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Michigan Legislature Advances Bill That Would Pause State Gas Tax to Govenor's Desk

Gas prices reached $4.25 last week in Michigan

Michigan could place a temporary moratorium on its gas tax for six months pending a signature from Governor Gretchen Whitmer.

The Senate voted on March 15 to pass a bill that would cut the 27-cent per gallon tax beginning on April 1 until Sept. 30.

House Bill 5770 was passed by a 24-14 vote in the Senate and by the House on March 9 in a 63-39 with four abstentions.

“Under the bill, beginning April 1, 2022, through September 30, 2022, the tax rate on motor fuel would be zero cents per gallon. In making the determination for the annual adjustment of the motor fuel tax, the Department could not consider this decrease; however, the increased rate prescribed above would not apply while the zero cents-per-gallon rate applied,” states the bill.

Whitmer had previously supported an effort to suspend the federal gas tax for the remainder of 2022. She co-signed a letter to Congressional leaders on March 8 urging them to end the 18-cents-per-gallon tax to help Americans save money “for groceries, childcare, rent, and more.”

In addition to Whitmer, the letter was signed by Governors Jared Polis of Colorado, Tim Waltz of Minnesota, Tom Wolf of Pennsylvania, Michelle Lujan Grisham of New Mexico, and Tony Evers of Wisconsin.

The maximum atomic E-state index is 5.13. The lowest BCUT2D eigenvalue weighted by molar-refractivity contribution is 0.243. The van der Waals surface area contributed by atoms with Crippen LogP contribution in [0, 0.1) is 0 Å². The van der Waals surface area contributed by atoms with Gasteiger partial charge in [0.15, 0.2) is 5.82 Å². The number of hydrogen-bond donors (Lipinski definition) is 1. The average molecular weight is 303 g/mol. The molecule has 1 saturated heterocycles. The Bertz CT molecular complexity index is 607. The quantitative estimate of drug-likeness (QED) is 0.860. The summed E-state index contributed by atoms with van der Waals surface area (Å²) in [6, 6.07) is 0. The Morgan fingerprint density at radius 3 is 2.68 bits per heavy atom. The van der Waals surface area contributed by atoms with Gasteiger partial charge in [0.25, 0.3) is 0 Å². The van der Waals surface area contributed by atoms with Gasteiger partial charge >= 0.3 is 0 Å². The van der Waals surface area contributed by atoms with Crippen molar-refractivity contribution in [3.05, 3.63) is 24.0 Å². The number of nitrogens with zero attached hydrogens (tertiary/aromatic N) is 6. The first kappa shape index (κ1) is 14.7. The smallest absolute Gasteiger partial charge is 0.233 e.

Her office has not said if she intends to support or veto her state’s proposed gas tax moratorium.

While many legislators want to take action in the wake of gas prices, Michigan lawmakers disagree on the best course of action.

Democrat Senator Ericka Geiss argued during the debate that gas tax helps residents by funding road and bridge repair.

“We are still impacting the costs that the residents who drive will incur on repairing their tires, replacing their tires, repairing their axles, their suspensions, their alignments – costs that exceed any state motor fuel tax holiday,” Geiss said.

Michigan’s House Fiscal Agency estimated the state would lose $725 million of revenue if Whitmer signed off on the bill.

Republican House Speaker Jason Wentworth said, given Whitmer’s support for repealing a federal gas tax, she should support similar efforts made in her own state. He and other Republicans have said revenue loss could be supplemented by increasing the state’s surplus funding.

“Why in the world would we write a letter to Congress asking for lower gas prices somehow, someday when we can just step up and fix it ourselves?” Wentworth said in a statement. “Michigan has billions of dollars in surplus revenue available and one of the nation’s highest state fuel taxes. The solution here isn’t complicated.”

“Michigan families need real solutions, not phony leadership,” he added. “Rejecting our income tax cut and passing the buck to Washington, D.C. here doesn’t solve a thing. The governor keeps saying she wants to cut taxes, but I’m not sure she’s actually willing to do it. I guess we’ll find out soon.”

Average Michigan gas prices are currently $4.21 per gallon.

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